Biomet Companies to Pay Over $6 Million to Resolve False Claims Act Allegations Concerning Bone Growth Stimulators

EBI LLC, doing business as Biomet Spine and Bone Healing Technologies and Biomet Inc. have agreed to pay $6.07 million to resolve allegations that EBI violated the False Claims Act by paying kickbacks to induce use of its bone growth stimulators and billing federal health care programs for refurbished stimulators, the Department of Justice announced today.  EBI is a medical device company located in Parsippany, New Jersey, that sells bone growth stimulators, which are used to repair fractures that are slow to heal.  It is a subsidiary of Biomet, which is based in Warsaw, Indiana.

“Medical device companies must not use improper financial incentives to influence the decision to use their products,” said Acting Deputy Assistant Attorney General August Flentje of the Justice Department’s Civil Division.  “This settlement demonstrates the department’s commitment to protect patients, and the taxpayers who fund their care, by ensuring that medical decisions are based on the patients’ medical needs rather than the financial interests of others.”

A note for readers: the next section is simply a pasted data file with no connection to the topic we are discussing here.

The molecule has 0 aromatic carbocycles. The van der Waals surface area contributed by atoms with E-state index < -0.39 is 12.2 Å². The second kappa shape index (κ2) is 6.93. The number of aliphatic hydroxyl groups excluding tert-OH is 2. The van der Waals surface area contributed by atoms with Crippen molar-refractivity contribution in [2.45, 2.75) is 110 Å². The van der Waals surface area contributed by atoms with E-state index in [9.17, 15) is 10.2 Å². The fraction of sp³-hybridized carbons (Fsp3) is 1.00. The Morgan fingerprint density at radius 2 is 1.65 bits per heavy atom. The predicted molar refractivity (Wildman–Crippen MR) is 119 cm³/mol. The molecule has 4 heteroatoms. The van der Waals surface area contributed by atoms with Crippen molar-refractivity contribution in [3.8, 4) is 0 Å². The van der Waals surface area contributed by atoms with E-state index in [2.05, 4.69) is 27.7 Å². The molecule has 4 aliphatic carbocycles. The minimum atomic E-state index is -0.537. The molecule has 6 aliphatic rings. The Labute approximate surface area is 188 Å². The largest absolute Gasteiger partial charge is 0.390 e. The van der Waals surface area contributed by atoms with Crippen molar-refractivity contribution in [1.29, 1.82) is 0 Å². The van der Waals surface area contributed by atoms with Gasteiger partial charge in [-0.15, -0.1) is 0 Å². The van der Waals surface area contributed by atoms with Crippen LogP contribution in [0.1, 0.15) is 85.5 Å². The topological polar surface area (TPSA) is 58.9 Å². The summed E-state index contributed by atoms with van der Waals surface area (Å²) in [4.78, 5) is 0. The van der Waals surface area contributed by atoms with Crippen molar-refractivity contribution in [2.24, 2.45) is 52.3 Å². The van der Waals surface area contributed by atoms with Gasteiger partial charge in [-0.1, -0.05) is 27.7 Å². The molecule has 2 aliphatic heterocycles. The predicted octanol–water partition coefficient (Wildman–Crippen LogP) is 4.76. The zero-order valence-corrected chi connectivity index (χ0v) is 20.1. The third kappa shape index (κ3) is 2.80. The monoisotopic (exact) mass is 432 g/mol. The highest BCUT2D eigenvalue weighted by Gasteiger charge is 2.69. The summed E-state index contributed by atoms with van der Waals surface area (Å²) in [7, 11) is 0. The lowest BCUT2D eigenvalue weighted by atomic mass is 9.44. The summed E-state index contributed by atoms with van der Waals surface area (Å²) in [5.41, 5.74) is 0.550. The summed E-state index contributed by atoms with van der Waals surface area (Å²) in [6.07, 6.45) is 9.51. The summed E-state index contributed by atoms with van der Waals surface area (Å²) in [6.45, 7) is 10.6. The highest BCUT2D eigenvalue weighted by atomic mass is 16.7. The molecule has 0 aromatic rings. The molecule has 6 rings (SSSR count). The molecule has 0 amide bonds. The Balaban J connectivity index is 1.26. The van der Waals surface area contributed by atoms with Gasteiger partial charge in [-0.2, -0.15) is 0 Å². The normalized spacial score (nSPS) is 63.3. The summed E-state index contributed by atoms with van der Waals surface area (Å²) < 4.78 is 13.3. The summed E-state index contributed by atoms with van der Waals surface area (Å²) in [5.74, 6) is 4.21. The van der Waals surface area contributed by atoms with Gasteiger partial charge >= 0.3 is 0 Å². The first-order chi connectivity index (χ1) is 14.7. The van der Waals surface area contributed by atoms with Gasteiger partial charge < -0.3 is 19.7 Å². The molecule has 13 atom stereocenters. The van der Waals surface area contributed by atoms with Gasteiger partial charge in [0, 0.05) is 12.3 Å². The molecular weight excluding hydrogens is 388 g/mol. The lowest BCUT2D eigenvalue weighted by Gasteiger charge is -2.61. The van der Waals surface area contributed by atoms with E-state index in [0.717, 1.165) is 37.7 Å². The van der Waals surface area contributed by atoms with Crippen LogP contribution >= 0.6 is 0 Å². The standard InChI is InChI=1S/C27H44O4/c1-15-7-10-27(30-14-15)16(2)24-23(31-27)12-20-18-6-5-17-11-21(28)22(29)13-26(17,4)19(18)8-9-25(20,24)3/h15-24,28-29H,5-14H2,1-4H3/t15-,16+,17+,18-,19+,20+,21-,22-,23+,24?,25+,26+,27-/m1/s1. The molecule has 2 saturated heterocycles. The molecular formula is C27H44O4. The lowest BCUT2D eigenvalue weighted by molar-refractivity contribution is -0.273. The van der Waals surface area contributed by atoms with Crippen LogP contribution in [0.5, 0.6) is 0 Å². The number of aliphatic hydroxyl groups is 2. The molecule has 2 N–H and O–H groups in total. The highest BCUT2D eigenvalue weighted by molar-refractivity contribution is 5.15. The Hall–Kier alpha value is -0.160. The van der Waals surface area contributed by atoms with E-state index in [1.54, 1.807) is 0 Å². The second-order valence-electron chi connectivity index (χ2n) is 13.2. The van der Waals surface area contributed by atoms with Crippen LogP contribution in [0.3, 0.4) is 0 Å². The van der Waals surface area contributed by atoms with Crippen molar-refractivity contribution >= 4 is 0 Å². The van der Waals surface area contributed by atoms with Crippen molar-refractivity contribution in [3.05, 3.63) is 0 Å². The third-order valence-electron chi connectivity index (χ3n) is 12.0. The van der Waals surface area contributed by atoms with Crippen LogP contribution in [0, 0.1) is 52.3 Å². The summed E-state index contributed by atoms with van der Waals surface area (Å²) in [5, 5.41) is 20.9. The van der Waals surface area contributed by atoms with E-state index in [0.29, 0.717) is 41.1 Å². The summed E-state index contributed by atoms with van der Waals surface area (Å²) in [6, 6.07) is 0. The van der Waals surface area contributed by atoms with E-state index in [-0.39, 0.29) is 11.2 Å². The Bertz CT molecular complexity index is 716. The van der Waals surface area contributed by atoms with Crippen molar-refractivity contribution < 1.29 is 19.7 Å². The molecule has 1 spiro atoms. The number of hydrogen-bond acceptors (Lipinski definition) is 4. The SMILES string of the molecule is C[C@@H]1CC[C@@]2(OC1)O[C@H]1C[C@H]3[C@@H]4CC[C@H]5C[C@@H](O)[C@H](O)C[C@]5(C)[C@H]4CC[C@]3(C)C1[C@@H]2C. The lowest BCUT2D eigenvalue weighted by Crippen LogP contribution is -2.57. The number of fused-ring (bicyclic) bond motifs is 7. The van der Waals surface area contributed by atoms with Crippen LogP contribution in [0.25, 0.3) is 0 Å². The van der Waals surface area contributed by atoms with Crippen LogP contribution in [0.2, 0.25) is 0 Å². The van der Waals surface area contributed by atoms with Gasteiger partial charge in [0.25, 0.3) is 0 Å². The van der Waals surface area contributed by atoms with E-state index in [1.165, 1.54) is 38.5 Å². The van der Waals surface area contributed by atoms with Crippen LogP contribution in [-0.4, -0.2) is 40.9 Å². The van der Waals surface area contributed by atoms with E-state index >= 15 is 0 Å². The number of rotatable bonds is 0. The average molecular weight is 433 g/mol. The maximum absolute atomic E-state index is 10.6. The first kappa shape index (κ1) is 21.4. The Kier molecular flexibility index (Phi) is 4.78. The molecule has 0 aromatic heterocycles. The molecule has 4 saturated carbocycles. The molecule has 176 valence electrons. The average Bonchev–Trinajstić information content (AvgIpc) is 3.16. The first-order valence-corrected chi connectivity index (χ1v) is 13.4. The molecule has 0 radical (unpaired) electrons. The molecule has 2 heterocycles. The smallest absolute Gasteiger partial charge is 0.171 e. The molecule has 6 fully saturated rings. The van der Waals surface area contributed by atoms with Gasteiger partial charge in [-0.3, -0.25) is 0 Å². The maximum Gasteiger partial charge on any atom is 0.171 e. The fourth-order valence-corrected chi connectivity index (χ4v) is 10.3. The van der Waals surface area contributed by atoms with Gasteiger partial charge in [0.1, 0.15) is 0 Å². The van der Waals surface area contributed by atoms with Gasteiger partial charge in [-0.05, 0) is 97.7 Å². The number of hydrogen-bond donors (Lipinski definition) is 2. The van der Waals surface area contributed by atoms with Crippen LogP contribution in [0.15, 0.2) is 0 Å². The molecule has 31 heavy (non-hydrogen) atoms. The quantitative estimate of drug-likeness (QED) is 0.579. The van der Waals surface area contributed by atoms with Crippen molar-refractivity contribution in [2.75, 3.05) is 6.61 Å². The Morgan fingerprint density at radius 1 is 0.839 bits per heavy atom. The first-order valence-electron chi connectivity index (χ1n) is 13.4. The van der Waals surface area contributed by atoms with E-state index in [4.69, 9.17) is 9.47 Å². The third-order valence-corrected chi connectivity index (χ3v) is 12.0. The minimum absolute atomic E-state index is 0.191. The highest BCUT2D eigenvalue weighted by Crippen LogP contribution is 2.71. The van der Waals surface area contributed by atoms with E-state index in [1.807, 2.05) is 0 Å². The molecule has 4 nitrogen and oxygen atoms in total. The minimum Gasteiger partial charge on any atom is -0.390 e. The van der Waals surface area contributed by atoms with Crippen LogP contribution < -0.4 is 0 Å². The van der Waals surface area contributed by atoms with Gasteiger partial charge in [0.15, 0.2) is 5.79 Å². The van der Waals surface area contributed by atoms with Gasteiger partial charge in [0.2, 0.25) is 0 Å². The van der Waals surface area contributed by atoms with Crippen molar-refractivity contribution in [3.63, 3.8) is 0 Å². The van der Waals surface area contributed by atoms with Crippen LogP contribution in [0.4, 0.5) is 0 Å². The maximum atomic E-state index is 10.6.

The United States alleged that, from 2001 to 2008, EBI paid staff at doctors’ offices to influence doctors to order its bone growth stimulators.  These payments were allegedly provided pursuant to personal service agreements with staff members. The United States concluded that these payments violated the Anti-Kickback Act and resulted in false billings to various federal health care programs, including Medicare.  The settlement also resolves EBI’s disclosure that it received federal reimbursements for bone growth stimulators that had been refurbished.

“This settlement demonstrates our resolve in ensuring that patients receive, and the government pays for, health care that is based on sound medical judgment, and not compromised by kickbacks,” said U.S. Attorney Carmen M. Ortiz of the District of Massachusetts.

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